A desert like plant at home in a woodland garden bed
Garden designers remind us to focus on foliage and texture rather than flowers to create a year round garden of interest. Blooms are fleeting while foliage lasts all growing season and for evergreens, year round. Putting that advice into practice requires selecting plants with different leaf shapes.
Adam's needle (Yucca filamentosa), technically a shrub, looks like a perennial with stiff sword like foliage. It is said to be easy to grow and drought tolerant. Growing in full sun or part shade, it needs very little to no maintenance.
In the central Chesapeake area, it blooms in June, sending up tall stalks of white flowers that attract hummingbirds. The foliage is also mostly evergreen. Native to the southeastern United States, it has spread northward. The straight species has the added advantage of blue foliage, yet another way to add contrast.
Cultivars with variegated foliage are also commonly available. So what's not to like?
Despite these fantastic attributes and the fact it is readily available at larger garden centers, I just never seemed to think of a place where it could fit in our garden (and there aren't many plants I can say that about!).
I have seen it grouped, and occasionally planted in large containers, but it was always hard to think about how to gracefully add this plant to a smaller garden mostly woodland in style.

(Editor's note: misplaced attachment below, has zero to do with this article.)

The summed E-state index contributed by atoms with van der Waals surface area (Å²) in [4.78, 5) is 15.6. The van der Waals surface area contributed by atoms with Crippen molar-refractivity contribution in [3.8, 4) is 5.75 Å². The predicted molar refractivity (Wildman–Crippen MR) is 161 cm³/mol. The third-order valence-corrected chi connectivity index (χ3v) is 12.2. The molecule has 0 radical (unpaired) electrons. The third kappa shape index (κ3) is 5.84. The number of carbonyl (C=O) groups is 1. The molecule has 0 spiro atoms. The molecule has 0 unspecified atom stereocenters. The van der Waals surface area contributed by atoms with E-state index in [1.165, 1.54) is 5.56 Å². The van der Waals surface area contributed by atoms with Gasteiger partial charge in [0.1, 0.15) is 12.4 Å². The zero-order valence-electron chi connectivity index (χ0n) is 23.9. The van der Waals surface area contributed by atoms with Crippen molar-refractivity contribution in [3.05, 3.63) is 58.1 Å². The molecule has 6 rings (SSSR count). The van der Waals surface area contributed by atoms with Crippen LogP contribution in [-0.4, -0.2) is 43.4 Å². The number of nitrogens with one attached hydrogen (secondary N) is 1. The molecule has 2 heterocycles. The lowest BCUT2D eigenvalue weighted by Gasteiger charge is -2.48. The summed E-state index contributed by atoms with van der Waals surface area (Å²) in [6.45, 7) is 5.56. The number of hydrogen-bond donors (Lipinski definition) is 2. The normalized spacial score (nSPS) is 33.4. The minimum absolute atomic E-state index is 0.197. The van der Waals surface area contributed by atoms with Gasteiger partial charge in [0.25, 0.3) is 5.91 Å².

Stoneleigh Garden in Villanova, Pennsylvania to the rescue. This large estate garden, in the midst of a major transition to native plants, has numerous examples of how to use this plant oh so elegantly. The key seems to be use it as an accent and repeat.
Spacing the plant out a bit softens its spikiness. You still get the foliage contrast but it is not overwhelming as it can be when planted in even small drifts. Along this walkway, adam's needle is planted about every 12 feet or so. It draws your eye forward.
In this location, variegated yuccas and evergreen shrubs ground the planting while asters and grasses do their sprawling thing in late fall. Despite all the plants in this bed, this garden still looks, for lack of a better word, organized. Grounding a planting in this way is a very useful native plant design for those who don't favor a wild meadow type style. I am sure the way the afternoon sun hits the yucca foliage is no accident either! Really beautiful.
This planting at Meadowlark Botanical Gardens in Vienna, Virginia highlights a different type of foliage contrast. Wispy grasses and spiky foliage of an adam's needle cultivar -- it's hard to get more contrast than this and it really works!
Happy Fall Gardening.